As for posting frequency, brands have been posting most steadily on Facebook throughout coronavirus, while decreasing posting on Twitter and Instagram as the pandemic picked up steam around the globe. More recently, we’re seeing brands increase posting frequencies on Facebook and Instagram to pre-March levels, which may not be the right call for every industry. On Twitter, posting volumes by brands are still about 17% lower than they were in January and February.

What can brands do to increase social media engagement rates during coronavirus?

Our advice remains the same: focus on the quality of your posts and delivering value to your followers. It can be tempting to fill up your queue with the same old product-focused posts, but crafting posts that resonate with your followers will help cut through the noise on social. During our recent Data-Driven Marketer webinar with Jay Baer, he recommends ensuring your content “angers, inspires, or makes people laugh. If it’s not doing one of those things, why are you posting it?”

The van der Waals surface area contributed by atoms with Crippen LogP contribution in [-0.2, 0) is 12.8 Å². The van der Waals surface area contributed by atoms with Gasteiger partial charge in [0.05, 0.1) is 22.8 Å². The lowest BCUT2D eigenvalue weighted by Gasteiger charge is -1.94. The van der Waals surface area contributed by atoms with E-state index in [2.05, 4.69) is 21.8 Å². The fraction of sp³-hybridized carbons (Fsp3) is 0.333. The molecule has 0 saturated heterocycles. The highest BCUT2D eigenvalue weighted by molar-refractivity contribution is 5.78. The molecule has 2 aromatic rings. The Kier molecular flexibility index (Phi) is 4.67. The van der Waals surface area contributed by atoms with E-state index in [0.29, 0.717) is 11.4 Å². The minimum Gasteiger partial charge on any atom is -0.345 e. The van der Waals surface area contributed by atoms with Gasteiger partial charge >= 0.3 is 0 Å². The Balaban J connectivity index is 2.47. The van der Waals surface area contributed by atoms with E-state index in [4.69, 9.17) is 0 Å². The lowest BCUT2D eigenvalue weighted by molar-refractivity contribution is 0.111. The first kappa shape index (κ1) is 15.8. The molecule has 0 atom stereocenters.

Instagram post from Nuun with a stethoscope and hydration packets

Posts like this one from Nuun are a good example of brands tailoring their social media to the times and seeing positive results. This post about how their followers can help first responders stay hydrated performed 30% better than the average Food & Beverage Instagram post before coronavirus took hold. The post performed well with followers because it’s topical and empathetic instead of just blowing past coronavirus in hopes of selling a few more hydration tablets.

Brands that pay attention to the news and consumers’ needs continue to win the day in terms of social media engagement rates.

Coronavirus engagement on social media by channel

Let’s break down how 14 top industries are performing on Instagram, Facebook, and Twitter.

Instagram

As we saw above, Instagram is still winning the engagement game on social, but this channel is starting to see some of its lowest engagement rates of the year as coronavirus rages on.